Most nights, when he’s taken enough ecstasy to forget his middle name, Bucky can believe that the watercolour illustration running down Steve’s neck was made my his own teeth. They work separate nights, Steve taking the relatively light strain of weekdays and Bucky fucking his way through Saturday and Sunday; it’s Monday, they haven’t even kissed in two weeks, and Bucky has to watch Steve patch up his hickeys without making a sound.
Steve’s always too tired to say goodnight and Bucky wouldn’t give him the courtesy of being a ghost’s simile – at least ghosts haunt, scrabbling at the walls and flickering lights to beg someone, anyone, to pay attention to them. The closest Steve comes is a child’s image of a God: present until proven otherwise, but dissolving with each passing winter.
It’s nearing Christmas when Bucky spots the clumsy track marks sullying the last pure expanse of skin on Steve’s body, the pale crook of his elbow where Bucky used to leave the most reverent kisses. The universe, already detached via three Mary Jane’s and a generous helping of Clint Barton’s filthy moonshine, blurs at the edges; someone’s taken an eraser to the corners of Bucky’s eyes and rubbed until the blood vessels burst, concentrating every last iota of visibility on the languid flow of Steve’s arm as he waves goodbye.
Steve pauses by the door. “I thought you were out of it,” he states, staring at their miserable excuse for a hat stand.
“Y’thought wrong, Stevie,” and that’s what it takes for Steve to turn around. Bucky grins like there’s glass in his gums, blood seeping into the frigid December air as words and looks and a small orphanage’s load of dirty laundry being cleaned in Time’s Square. “You fuckin’ shot up?”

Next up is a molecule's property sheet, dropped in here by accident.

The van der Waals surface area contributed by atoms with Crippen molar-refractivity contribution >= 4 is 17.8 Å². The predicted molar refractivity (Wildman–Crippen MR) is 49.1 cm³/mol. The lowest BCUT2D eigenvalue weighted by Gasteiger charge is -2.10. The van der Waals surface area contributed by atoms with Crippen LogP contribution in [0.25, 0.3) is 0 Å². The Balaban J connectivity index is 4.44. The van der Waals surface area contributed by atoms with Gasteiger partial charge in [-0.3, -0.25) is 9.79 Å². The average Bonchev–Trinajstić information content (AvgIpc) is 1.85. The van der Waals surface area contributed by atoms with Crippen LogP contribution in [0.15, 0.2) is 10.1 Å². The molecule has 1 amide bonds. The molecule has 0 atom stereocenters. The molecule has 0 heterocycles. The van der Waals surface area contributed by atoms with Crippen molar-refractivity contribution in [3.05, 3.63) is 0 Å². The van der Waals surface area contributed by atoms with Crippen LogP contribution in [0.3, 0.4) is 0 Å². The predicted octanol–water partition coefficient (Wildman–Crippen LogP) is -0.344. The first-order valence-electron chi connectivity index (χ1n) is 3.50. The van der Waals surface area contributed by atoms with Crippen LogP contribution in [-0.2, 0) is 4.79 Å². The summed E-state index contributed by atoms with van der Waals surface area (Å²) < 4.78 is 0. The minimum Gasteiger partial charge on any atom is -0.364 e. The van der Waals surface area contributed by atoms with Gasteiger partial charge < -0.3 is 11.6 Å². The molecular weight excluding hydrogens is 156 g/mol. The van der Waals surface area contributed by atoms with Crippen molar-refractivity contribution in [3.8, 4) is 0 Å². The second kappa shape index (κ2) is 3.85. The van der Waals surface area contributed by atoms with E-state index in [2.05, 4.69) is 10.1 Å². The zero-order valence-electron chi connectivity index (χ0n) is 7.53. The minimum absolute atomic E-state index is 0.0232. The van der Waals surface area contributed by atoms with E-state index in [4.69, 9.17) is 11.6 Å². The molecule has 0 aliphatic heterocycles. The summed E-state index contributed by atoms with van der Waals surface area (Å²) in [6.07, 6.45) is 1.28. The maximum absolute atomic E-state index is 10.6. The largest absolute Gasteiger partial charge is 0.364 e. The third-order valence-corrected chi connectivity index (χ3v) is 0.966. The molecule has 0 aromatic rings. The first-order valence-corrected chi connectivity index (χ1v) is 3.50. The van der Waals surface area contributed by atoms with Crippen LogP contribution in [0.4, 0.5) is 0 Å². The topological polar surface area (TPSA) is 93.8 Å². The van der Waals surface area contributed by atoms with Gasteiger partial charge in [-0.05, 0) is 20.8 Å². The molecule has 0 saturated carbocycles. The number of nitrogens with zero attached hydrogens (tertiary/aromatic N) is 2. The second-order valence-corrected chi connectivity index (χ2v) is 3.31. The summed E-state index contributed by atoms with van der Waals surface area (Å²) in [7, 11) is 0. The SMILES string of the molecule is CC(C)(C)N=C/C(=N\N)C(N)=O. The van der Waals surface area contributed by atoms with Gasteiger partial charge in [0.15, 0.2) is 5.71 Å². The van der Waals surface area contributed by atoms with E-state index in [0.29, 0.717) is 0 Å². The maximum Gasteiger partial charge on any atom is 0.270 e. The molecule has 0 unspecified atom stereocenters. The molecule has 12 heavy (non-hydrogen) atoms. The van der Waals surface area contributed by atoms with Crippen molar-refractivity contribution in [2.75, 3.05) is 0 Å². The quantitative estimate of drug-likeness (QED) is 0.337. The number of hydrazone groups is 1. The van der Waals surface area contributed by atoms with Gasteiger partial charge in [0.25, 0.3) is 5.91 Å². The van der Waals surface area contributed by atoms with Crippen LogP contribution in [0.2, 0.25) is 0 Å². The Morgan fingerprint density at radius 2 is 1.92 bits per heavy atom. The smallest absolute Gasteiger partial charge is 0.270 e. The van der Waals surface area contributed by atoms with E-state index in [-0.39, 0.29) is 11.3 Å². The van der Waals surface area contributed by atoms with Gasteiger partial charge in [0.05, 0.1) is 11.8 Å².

“So what if I did?” Steve retorts. Even half-starved and bone tired, he still manages to drag his skinny shoulders into a defensive, proud stance. It’s a glimmer of the old Steve, the sixteen year old with too many opinions and the most beautiful, fragile sense of hope that Bucky fell in love with every minute in his presence. Teenaged Steve was a goddamn miracle.
What’s that bullshit saying? You die a hero or live long enough to see yourself become a monster?
Bucky likes to think Steve is buried back in Brooklyn.
There was a funeral. Sarah Rogers wept. The sky was an incandescent blue and Bucky moved in with a foreigner’s pagan deity for penance.
He wishes he could say these things aloud. God knows it might take the edge off his ravenous, desperate loneliness.
“I miss you.”
“I fuckin’ miss you, Steve,” Bucky groans into the carpet. He has no memory of ending up on the floor, but the regularity of these kind of lapses, he doesn’t particularly care. “I wanna – fuck, I just wanna see you again.”
“I’m right here, Buck.”
“Don’t – don’t fucking—” say that, Steve called me Buck, you’re not Steve, oh god, you can’t be Steve –
Steve’s phantom sighs. “I’ve got a John in five,” he says quietly. It’s so close to his Sunday confessional voice that Bucky wants to scream until his lungs give out. “Goodbye, Bucky. Don’t wait up.”
It’s rather anticlimactic; the door shuts with a gentle, definite click and Bucky is left alone in a leaking apartment. And that’s it. He stays on the floor, eyes squeezed tight to see fireworks explode behind his lids. It’s a damn sight prettier than dust motes settling on spare condoms.
The fourth of July has nothing on the pyrotechnic bonanza in Bucky’s head. It makes sense: he remembers Steve on his fourteenth birthday, all hormones and freckles and seven types of medication he had to take before dawn, looking up in awe at the display. It’s put on just for you, Bucky used to lie. Everyone’s celebrating for the most important boy in the universe.
They don’t watch the fireworks anymore.
But if you want to define optimism, imagine this: inside Bucky’s head they never stop searching for more light.